While the term cyberspace refers to the digital realm of computers and the internet, the term meatspace refers to “real life” or the “offline” world. Similar meanings are conveyed by the acronyms IRL (in real life) or AFK (away from keyboard).
Before information and communication technologies (ICTs) had proliferated to the extent that they have now, it was somewhat easier to distinguish between the online world (cyberpace) and the offline world (meatspace). Cyberspace was a new, unexplored, and almost an unreal space. Connection to that space was itself a ritual filled with thrill and anticipation as the wobbly static screeching and beeping of the modem sent electric waves down the spine, triggering goose bumps in their wake. The screeching of the modem reinforced the division between cyberspace and meatspace.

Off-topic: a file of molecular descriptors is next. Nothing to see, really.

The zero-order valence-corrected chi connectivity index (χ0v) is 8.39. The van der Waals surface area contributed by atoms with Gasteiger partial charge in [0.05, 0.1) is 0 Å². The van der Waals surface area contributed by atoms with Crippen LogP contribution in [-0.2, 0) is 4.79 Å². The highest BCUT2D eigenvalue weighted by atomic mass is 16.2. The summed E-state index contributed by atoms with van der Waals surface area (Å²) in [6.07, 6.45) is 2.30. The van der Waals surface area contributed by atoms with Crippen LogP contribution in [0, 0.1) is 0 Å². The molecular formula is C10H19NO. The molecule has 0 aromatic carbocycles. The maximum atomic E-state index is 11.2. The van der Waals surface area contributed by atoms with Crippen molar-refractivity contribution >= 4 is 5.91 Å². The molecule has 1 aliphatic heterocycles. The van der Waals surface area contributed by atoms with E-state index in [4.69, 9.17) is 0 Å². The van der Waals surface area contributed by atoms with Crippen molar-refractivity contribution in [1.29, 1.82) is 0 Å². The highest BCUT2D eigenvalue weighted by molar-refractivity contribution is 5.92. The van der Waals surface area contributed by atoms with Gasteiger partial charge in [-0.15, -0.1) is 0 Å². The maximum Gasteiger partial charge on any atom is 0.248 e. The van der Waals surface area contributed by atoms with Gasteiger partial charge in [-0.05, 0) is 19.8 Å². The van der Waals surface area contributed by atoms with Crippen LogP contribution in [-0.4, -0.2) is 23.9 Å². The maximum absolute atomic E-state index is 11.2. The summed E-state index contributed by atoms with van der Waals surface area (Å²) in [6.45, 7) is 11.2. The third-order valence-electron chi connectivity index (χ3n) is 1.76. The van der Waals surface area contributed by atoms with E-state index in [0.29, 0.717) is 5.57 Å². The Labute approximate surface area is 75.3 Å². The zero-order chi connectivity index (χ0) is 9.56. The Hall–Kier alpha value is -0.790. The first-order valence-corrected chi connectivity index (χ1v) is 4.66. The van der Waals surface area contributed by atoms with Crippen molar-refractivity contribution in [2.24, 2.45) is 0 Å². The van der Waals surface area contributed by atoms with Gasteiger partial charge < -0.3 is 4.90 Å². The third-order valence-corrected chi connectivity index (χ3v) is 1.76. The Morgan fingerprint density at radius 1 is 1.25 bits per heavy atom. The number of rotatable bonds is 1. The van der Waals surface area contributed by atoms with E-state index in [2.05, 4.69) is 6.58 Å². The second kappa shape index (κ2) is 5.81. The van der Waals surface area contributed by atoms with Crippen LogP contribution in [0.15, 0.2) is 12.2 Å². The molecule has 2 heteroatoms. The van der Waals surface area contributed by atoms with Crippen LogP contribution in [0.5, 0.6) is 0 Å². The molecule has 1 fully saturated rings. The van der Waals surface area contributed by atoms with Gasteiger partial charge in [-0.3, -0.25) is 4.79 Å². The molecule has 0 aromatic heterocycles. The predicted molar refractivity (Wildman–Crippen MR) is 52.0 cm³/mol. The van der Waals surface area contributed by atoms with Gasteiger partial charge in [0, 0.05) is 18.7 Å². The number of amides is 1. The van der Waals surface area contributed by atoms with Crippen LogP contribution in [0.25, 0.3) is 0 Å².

These days we talk less and less of being online. Our phones are continuously connected in our pockets constantly syncing without any screechy beeping. The division between cyberspace and meatspace is becoming increasingly weak and permeable, and in many cases nonexistent. Cyberspace is normalised and retreats into the background of existence – an omnipresent digital aether that is not quite visible.
At the same time, the proliferation of ICTs and IP connections screeches on, with innovation and change occurring at a rapid rate